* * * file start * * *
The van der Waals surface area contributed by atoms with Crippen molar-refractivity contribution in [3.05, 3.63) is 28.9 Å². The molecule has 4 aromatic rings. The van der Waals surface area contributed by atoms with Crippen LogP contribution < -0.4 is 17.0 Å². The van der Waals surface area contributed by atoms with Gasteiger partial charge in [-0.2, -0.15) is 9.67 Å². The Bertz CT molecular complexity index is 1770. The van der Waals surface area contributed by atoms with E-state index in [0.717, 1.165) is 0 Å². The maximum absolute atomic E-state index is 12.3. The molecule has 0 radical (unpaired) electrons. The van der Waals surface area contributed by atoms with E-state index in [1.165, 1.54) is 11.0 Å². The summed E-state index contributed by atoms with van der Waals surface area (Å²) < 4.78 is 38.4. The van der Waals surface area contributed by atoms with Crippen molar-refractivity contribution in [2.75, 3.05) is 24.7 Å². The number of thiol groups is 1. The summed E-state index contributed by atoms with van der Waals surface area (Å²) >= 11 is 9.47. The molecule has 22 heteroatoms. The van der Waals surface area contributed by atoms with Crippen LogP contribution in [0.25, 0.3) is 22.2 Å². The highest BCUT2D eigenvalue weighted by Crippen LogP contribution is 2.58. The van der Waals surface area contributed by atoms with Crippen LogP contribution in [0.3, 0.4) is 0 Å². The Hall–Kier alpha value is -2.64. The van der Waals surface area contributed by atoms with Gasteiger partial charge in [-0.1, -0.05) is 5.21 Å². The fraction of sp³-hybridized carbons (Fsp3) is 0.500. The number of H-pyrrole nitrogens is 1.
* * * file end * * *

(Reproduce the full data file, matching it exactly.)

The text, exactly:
The van der Waals surface area contributed by atoms with Crippen molar-refractivity contribution in [3.05, 3.63) is 28.9 Å². The molecule has 4 aromatic rings. The van der Waals surface area contributed by atoms with Crippen LogP contribution < -0.4 is 17.0 Å². The van der Waals surface area contributed by atoms with Gasteiger partial charge in [-0.2, -0.15) is 9.67 Å². The Bertz CT molecular complexity index is 1770. The van der Waals surface area contributed by atoms with E-state index in [0.717, 1.165) is 0 Å². The maximum absolute atomic E-state index is 12.3. The molecule has 0 radical (unpaired) electrons. The van der Waals surface area contributed by atoms with E-state index in [1.165, 1.54) is 11.0 Å². The summed E-state index contributed by atoms with van der Waals surface area (Å²) < 4.78 is 38.4. The van der Waals surface area contributed by atoms with Crippen molar-refractivity contribution in [2.75, 3.05) is 24.7 Å². The number of thiol groups is 1. The summed E-state index contributed by atoms with van der Waals surface area (Å²) >= 11 is 9.47. The molecule has 22 heteroatoms. The van der Waals surface area contributed by atoms with Crippen LogP contribution in [0.25, 0.3) is 22.2 Å². The highest BCUT2D eigenvalue weighted by Crippen LogP contribution is 2.58. The van der Waals surface area contributed by atoms with Crippen LogP contribution in [0.3, 0.4) is 0 Å². The Hall–Kier alpha value is -2.64. The van der Waals surface area contributed by atoms with Gasteiger partial charge in [-0.1, -0.05) is 5.21 Å². The fraction of sp³-hybridized carbons (Fsp3) is 0.500. The number of H-pyrrole nitrogens is 1.